Quake As Artist Tool
The games I loved the most when I was growing up were the ones that let you create, or at least solve creatively. Excitebike on the NES let me make my own motocross tracks and challenge friends with devious puzzles and big jumps. Lemmings on my Mac Classic let me play around with unusual solutions to tricky levels - and if I messed it up I got to blow up all the little floppy-haired guys and start over. I traded levels on floppy disk with other kids in middle schoool for the Mac game Lode Runner: The Legend Returns.
And then there was Quake - my ultimate toolbox.
Unlike those other games with easy-to-use tools, Quake modding and mapping had a big learning curve. Mapping in Quake wasn't a simple painting tool like in Lode Runner or Excitebike. And unlike modern game creation tools, you had to perform a multi-step process to compile your MAP into a playable BSP. If you wanted cool lighting, that had to be compiled also - at excruciatingly slow speeds. Scripting tools allowed modders to create smart object and triggers, and if you had the patience you could make Quake do some things totally unexpected. Expanding possibilities further was QuakeC, a full-on compiled programming language that let modders do things not built into the base engine.
My teenaged attention span never let me get good at lighting and representative brushwork but I loved to build puzzle maps not all that dissimilar to Lemmings levels to share with friends. Those maps are lost to time, but I still remember the joy of the blank slate that Quake represented. So too, apparently, did the huge community of Quake modders. They would create thousands of mods, partial conversions, total conversions, and custom maps.
Looking back over my C:\Quake backup, I see other people like me who took the freedom that Quake gave to make an idea real. Some created stories for thier maps in TXT files that accompanied the download. Some made visual jokes or traps, trying to make people laugh. Others enjoyed using scripts to build animated structures and cool visual effects. And some recreated entire other games in the Quake engine.
Today's map is called QuakeBert, and as you might expect it is a three dimensional recreation of the classic arcade game Q*bert. That's basically it! You jump around, lighting up tiles until the entire level has been lit up. Once you have, a slipgate appears and you can exit and get your score. It's easy to fall off the level and die, though there is an elevator to bring you back up again. There are no enemies, and the only thing you can do is try to complete the level faster and faster.
You can play the level in multiplayer, but there's no real way to compete against another player. My attempt at using bots was an infinite loop of telefrags, becuase the mapper neglected to use more than one spawn point. Honestly, there's not much to the level. Once you realize that you're playing Q*bert, you hop around for a few minutes and then take the exit just like the arcade game. There aren't any enemies, all the levels are the same, and while there is a leaderboard of times it gets wiped when you quit the map.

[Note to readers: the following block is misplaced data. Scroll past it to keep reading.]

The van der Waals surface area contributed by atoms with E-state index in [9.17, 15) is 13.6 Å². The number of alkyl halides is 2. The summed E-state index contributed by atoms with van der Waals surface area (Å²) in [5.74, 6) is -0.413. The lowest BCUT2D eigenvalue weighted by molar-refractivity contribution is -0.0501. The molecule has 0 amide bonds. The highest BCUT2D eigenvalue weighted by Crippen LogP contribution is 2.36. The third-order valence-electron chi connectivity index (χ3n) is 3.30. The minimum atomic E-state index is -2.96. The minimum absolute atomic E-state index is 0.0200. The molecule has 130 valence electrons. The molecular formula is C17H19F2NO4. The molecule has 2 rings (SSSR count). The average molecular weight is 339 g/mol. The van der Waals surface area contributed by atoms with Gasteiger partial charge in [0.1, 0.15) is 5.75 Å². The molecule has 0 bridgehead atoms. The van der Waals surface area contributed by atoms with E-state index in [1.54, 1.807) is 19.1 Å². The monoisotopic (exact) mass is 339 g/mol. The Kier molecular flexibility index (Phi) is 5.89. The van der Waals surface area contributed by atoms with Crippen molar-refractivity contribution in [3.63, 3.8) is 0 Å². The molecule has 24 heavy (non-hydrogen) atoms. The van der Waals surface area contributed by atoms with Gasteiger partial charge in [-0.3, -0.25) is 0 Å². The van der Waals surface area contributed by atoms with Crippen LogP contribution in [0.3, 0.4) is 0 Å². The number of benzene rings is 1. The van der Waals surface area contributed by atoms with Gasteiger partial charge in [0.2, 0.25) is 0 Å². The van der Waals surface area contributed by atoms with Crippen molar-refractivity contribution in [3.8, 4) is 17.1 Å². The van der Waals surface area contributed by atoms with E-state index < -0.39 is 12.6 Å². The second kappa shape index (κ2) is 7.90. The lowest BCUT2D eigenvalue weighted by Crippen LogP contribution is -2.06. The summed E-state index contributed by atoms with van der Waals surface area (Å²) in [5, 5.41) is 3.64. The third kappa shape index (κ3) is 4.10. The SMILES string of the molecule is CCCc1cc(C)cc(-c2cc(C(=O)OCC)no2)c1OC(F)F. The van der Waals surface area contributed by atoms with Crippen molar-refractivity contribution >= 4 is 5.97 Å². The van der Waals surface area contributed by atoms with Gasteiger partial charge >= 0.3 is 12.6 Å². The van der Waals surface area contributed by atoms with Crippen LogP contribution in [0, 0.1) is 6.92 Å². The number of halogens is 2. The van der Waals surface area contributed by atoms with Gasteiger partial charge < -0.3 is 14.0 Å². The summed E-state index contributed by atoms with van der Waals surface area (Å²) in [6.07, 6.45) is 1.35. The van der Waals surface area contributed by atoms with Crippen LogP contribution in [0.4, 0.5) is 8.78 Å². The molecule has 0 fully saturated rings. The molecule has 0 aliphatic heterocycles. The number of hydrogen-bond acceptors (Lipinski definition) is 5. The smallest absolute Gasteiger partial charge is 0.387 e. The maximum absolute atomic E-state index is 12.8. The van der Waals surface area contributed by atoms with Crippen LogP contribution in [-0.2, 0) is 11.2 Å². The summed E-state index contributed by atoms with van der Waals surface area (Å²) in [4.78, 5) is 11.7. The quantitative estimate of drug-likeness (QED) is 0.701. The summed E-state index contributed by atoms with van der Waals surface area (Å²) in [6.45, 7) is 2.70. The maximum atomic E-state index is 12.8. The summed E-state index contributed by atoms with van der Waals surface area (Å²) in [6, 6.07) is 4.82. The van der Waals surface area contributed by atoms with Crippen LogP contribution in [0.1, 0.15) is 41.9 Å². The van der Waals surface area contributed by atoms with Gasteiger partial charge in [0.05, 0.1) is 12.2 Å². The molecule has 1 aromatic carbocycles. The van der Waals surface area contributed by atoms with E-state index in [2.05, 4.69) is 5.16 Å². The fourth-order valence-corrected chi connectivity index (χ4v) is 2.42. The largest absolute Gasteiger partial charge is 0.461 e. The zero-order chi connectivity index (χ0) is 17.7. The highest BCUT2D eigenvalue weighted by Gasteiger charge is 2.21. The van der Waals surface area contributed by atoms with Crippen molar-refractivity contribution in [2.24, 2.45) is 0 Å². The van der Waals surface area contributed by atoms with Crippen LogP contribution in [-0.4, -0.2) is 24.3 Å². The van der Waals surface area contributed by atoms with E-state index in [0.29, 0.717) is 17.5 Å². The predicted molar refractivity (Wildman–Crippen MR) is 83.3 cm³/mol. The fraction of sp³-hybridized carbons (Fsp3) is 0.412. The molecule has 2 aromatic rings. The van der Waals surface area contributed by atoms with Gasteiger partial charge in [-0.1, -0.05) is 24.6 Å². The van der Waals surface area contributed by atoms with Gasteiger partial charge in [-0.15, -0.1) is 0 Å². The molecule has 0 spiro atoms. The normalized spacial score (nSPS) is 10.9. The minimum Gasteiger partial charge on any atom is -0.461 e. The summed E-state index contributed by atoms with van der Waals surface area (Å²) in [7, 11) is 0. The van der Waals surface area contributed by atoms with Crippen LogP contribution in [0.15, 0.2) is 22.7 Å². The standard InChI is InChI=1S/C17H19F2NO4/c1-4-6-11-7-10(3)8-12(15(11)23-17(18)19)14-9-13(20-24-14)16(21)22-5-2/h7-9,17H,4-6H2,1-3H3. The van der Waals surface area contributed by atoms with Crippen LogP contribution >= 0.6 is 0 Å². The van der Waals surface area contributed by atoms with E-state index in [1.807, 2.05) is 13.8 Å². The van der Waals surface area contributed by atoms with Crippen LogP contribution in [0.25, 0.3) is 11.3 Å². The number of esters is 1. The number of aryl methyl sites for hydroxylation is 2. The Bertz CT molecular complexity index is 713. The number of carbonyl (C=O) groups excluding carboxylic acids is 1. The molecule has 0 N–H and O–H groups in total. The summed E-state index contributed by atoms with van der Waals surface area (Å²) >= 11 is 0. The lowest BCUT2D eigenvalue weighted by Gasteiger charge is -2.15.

So why highlight QuakeBert at all? Because it is a great example of reification: taking an abstract concept and making it real. 20 years ago Quake lowered the bar for creating compelling 3D content, and when given those tools people all over the world made real their fantasies and fears - and with far more compelling graphics and atmosphere than in the past. Sometimes they transformed real life into the game world - it seemed to be a rite of passage to recreate your own home in the Quake engine but with grenade-launching ogres. Quake mappers and modders would also leverage their creativity into fun experiences that they shared for free with the world. And while it was easier and more compelling than it ever had been in the past, Quake modding was difficult to execute well and people poured years of their lives into it. They challenged themselves to breath something real out of the abstract concepts in their heads. To go from idea to execution.
We now live in a gaming world where creation and sharing with an audience has never been easier. Super Mario Maker lets you easily share perfect-looking levels with friends - no floppy disks required. Modern game-making toolkits and rendering engines are free, and there are very few limits to creating your ideas. Indeed, these days there's a glut, even a firehose of content.
For me and for many others, Quake is where the power to create ones gaming vision began. Quake let me make my ideas real - even when they were simple. Just like how Q*bert is reified in QuakeBert.
- Name: QuakeBert, quakebrt.bsp
- Author: Brian "Fragbert" Kelly
- Release Date: 24-May-1997
- Download: QuakeBert doesn't appear to be downloadable anywhere on the open web, so I have hosted the original file at ....
- Stream: My run-through of QuakeBert in multiplayer with ReaperBots:
Special Bonus: QuakeOn
The creator of QuakeBert was also the creator of QuakeOn, a "front end" I used back in the day. In modern parlance we'd call it a mod manager. QuakeOn can be made to work on Windows 10, but it doesn't work quite right with modern source ports and mods.
One hilarious feature was "The Helping Head", a severed head that gave you usage tips, Clippy-style.